Theory and Decision

, Volume 69, Issue 2, pp 233–256 | Cite as

Characterization of dominance relations in finite coalitional games

Article

Abstract

McGarvey (Econometrica, 21(4), 608–610, 1953) has shown that any irreflexive and anti-symmetric relation can be obtained as a relation induced by majority rule. We address the analogous issue for dominance relations of finite cooperative games with non-transferable utility (coalitional NTU games). We find any irreflexive relation over a finite set can be obtained as the dominance relation of some finite coalitional NTU game. We also show that any such dominance relation is induced by a non-cooperative game through β-effectivity. Dominance relations obtainable through α-effectivity, however, have to comply with a more restrictive condition, which we refer to as the edge-mapping property.

Keywords

Cooperative game theory Non-transferable utility Dominance 

Preview

Unable to display preview. Download preview PDF.

Unable to display preview. Download preview PDF.

References

  1. Abdou J., Keiding H. (1991) Effectivity functions in social choice. Kluwer Academic Publishers, BostonGoogle Scholar
  2. Aumann R.J. (1959) Acceptable points in general n-person games. In: Tucker A.W., Luce R.D. (eds) Contributions to the theory of games IV, volume 40 of annals of mathematics studies. Princeton University Press, Princeton, pp 287–324Google Scholar
  3. Aumann R. J. (1961) The core of a cooperative game without side payments. Transactions of the American Mathematical Society 98: 539–552Google Scholar
  4. Aumann R. J., Peleg B. (1960) Von Neumann-Morgenstern solutions to cooperative games without side payments. Bulletin of the American Society 66: 173–179CrossRefGoogle Scholar
  5. Bergin J., Duggan J. (1999) An implementation-theoretic approach to non-cooperative foundations. Journal of Economic Theory 86: 50–76CrossRefGoogle Scholar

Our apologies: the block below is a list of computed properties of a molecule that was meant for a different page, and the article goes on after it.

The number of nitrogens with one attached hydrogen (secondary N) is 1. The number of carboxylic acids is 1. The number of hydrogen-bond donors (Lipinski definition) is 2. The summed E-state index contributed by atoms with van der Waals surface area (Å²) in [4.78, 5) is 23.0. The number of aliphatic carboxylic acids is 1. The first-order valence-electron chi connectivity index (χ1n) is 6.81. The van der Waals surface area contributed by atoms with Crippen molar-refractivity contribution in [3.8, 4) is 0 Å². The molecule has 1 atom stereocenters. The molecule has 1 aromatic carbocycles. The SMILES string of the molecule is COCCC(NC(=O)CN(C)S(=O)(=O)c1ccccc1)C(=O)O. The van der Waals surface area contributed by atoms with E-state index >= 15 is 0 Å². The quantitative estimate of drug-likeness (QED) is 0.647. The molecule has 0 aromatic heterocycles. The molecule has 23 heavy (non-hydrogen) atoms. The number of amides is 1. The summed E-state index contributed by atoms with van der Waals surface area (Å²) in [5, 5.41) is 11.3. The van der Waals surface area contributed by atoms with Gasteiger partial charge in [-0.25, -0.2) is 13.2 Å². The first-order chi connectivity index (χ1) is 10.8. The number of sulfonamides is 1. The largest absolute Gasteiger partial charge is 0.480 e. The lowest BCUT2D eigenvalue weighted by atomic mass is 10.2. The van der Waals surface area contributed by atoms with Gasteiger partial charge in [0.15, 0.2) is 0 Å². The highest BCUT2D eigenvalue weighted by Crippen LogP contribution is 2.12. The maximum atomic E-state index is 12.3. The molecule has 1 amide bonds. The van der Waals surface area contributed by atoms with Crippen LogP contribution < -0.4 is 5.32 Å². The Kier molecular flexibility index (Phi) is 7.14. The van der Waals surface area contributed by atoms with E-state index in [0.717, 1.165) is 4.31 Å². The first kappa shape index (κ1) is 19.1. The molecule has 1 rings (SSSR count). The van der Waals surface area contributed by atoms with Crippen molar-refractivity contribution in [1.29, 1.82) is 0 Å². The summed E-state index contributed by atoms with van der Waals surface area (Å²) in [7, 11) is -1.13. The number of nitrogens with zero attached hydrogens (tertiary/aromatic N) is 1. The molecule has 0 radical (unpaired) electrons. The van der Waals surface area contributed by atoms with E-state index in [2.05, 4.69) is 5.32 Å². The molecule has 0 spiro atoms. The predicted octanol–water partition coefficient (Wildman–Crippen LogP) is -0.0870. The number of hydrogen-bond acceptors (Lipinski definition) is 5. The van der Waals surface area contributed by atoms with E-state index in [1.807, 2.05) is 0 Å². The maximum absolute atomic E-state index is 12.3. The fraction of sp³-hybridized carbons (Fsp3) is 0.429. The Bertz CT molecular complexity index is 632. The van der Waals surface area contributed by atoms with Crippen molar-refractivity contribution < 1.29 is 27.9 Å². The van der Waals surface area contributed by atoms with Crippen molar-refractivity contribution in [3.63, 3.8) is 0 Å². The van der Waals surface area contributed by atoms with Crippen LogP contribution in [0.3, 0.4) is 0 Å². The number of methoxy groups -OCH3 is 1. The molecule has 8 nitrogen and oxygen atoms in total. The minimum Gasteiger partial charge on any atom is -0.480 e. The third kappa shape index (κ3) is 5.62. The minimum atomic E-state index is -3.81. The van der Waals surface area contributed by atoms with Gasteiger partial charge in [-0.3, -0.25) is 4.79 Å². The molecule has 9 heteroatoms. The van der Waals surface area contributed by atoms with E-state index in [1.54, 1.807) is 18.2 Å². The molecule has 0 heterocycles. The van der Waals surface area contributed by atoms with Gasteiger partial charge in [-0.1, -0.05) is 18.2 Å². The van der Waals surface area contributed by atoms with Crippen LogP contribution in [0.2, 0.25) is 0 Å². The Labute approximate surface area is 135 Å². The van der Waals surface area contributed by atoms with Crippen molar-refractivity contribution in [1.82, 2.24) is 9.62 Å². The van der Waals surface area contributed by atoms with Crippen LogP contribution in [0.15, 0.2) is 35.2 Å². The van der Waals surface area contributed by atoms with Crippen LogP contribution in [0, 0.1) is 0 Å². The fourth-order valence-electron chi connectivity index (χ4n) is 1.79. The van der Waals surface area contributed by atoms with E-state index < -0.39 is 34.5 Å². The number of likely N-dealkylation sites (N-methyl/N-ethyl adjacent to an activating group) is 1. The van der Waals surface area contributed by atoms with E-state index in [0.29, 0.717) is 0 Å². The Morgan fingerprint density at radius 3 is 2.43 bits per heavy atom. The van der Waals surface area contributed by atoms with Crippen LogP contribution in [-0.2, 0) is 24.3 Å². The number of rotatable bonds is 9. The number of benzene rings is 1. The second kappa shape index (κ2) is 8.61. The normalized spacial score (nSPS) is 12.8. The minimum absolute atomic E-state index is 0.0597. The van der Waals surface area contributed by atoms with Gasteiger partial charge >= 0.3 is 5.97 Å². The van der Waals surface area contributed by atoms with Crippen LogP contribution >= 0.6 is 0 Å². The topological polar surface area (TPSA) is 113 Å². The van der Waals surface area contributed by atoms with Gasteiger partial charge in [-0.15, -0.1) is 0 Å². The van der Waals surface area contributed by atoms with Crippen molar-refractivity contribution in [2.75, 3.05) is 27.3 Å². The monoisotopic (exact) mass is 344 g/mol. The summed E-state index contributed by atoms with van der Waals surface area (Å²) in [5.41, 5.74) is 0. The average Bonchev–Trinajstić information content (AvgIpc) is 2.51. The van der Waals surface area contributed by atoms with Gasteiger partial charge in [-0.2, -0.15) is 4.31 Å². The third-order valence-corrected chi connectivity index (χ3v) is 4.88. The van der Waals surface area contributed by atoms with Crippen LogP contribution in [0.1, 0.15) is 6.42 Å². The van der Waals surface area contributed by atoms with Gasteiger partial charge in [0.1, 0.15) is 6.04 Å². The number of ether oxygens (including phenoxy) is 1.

6. Dutta B., Laslier J.-F. (1999) Comparison functions and choice correspondences. Social Choice and Welfare 16(4): 513–532CrossRefGoogle Scholar
  7. Farquharson R. (1969) Theory of voting. Yale University Press, New HeavenGoogle Scholar
  8. Fishburn P. C. (1977) Condorcet social choice functions. SIAM Journal on Applied Mathematics 33(3): 469–489CrossRefGoogle Scholar
  9. Hart S., MasColell M. (1996) Bargaining and value. Econometrica 64(2): 357–380CrossRefGoogle Scholar
  10. Kalai E., Samet D. (1985) Monotonic solution concepts to general cooperative games. Econometrica 53(2): 307–328CrossRefGoogle Scholar
  11. Kıbrıs Ö, Sertel M. R. (2007) Bargaining over a finite set of alternatives. Social Choice and Welfare 28: 421–437CrossRefGoogle Scholar
  12. Lahiri S. (2007) A weak bargaining set for contract choice problems. Research in Economics 61(4): 185–190CrossRefGoogle Scholar
  13. Laslier J.-F. (1997) Tournament solutions and majority voting. Springer-Verlag, HeidelbergGoogle Scholar
  14. Luce R.D., Raiffa H. (1957) Games and decisions: Introduction and critical survey. John Wiley & Sons, New YorkGoogle Scholar
  15. McGarvey D. C. (1953) A theorem on the construction of voting paradoxes. Econometrica 21(4): 608–610CrossRefGoogle Scholar
  16. Nash J. (1950) The bargaining problem. Econometrica 18: 155–162CrossRefGoogle Scholar
  17. Nash J. (1953) Two-person cooperative games. Econometrica 21: 128–140CrossRefGoogle Scholar
  18. Rubinstein A. (1982) Perfect equilibrium in a bargaining model. Econometrica 50(1): 97–109CrossRefGoogle Scholar
  19. Schwartz T. (1990) Cyclic tournaments and cooperative majority voting: A solution. Social Choice and Welfare 7: 19–29CrossRefGoogle Scholar
  20. Serrano R. (1997) A comment on the Nash program and the theory of implementation. Economic Letters 55: 203–208CrossRefGoogle Scholar
  21. Taylor A.D., Zwicker W.S. (1999) Simple games. Princeton, Princeton University PressGoogle Scholar
  22. von Neumann J., Morgenstern O. (1947) Theory of games and economic behavior, 2nd ed. Princeton University Press, PrincetonGoogle Scholar

Copyright information

© Springer Science+Business Media, LLC. 2009

Authors and Affiliations

  1. 1.Ludwig-Maximilians-Universität MünchenMünchenGermany

Personalised recommendations